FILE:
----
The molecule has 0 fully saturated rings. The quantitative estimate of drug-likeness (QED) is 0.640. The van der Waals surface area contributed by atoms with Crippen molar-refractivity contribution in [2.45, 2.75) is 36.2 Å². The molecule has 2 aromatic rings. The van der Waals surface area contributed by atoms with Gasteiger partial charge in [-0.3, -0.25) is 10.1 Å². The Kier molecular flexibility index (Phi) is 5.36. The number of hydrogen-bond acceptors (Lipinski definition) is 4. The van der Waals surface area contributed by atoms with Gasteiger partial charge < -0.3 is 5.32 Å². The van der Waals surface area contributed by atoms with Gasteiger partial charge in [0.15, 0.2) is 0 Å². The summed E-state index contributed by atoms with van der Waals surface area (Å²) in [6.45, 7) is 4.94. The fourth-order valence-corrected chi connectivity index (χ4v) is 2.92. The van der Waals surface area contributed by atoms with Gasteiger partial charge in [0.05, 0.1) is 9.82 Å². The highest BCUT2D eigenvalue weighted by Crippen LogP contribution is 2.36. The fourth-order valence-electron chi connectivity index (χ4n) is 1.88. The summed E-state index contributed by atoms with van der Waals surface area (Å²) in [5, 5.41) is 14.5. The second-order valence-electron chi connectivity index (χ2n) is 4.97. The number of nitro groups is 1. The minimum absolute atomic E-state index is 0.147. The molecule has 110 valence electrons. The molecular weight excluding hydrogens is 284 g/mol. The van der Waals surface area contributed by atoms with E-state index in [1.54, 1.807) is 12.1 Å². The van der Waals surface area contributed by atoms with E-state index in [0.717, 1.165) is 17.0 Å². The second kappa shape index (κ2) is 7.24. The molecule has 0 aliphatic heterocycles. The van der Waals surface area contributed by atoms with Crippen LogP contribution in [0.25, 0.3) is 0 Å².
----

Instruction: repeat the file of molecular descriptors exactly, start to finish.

The molecule has 0 fully saturated rings. The quantitative estimate of drug-likeness (QED) is 0.640. The van der Waals surface area contributed by atoms with Crippen molar-refractivity contribution in [2.45, 2.75) is 36.2 Å². The molecule has 2 aromatic rings. The van der Waals surface area contributed by atoms with Gasteiger partial charge in [-0.3, -0.25) is 10.1 Å². The Kier molecular flexibility index (Phi) is 5.36. The number of hydrogen-bond acceptors (Lipinski definition) is 4. The van der Waals surface area contributed by atoms with Gasteiger partial charge < -0.3 is 5.32 Å². The van der Waals surface area contributed by atoms with Gasteiger partial charge in [0.15, 0.2) is 0 Å². The summed E-state index contributed by atoms with van der Waals surface area (Å²) in [6.45, 7) is 4.94. The fourth-order valence-corrected chi connectivity index (χ4v) is 2.92. The van der Waals surface area contributed by atoms with Gasteiger partial charge in [0.05, 0.1) is 9.82 Å². The highest BCUT2D eigenvalue weighted by Crippen LogP contribution is 2.36. The fourth-order valence-electron chi connectivity index (χ4n) is 1.88. The summed E-state index contributed by atoms with van der Waals surface area (Å²) in [5, 5.41) is 14.5. The second-order valence-electron chi connectivity index (χ2n) is 4.97. The number of nitro groups is 1. The minimum absolute atomic E-state index is 0.147. The molecule has 110 valence electrons. The molecular weight excluding hydrogens is 284 g/mol. The van der Waals surface area contributed by atoms with E-state index in [1.54, 1.807) is 12.1 Å². The van der Waals surface area contributed by atoms with E-state index in [0.717, 1.165) is 17.0 Å². The second kappa shape index (κ2) is 7.24. The molecule has 0 aliphatic heterocycles. The van der Waals surface area contributed by atoms with Crippen LogP contribution in [0.25, 0.3) is 0 Å².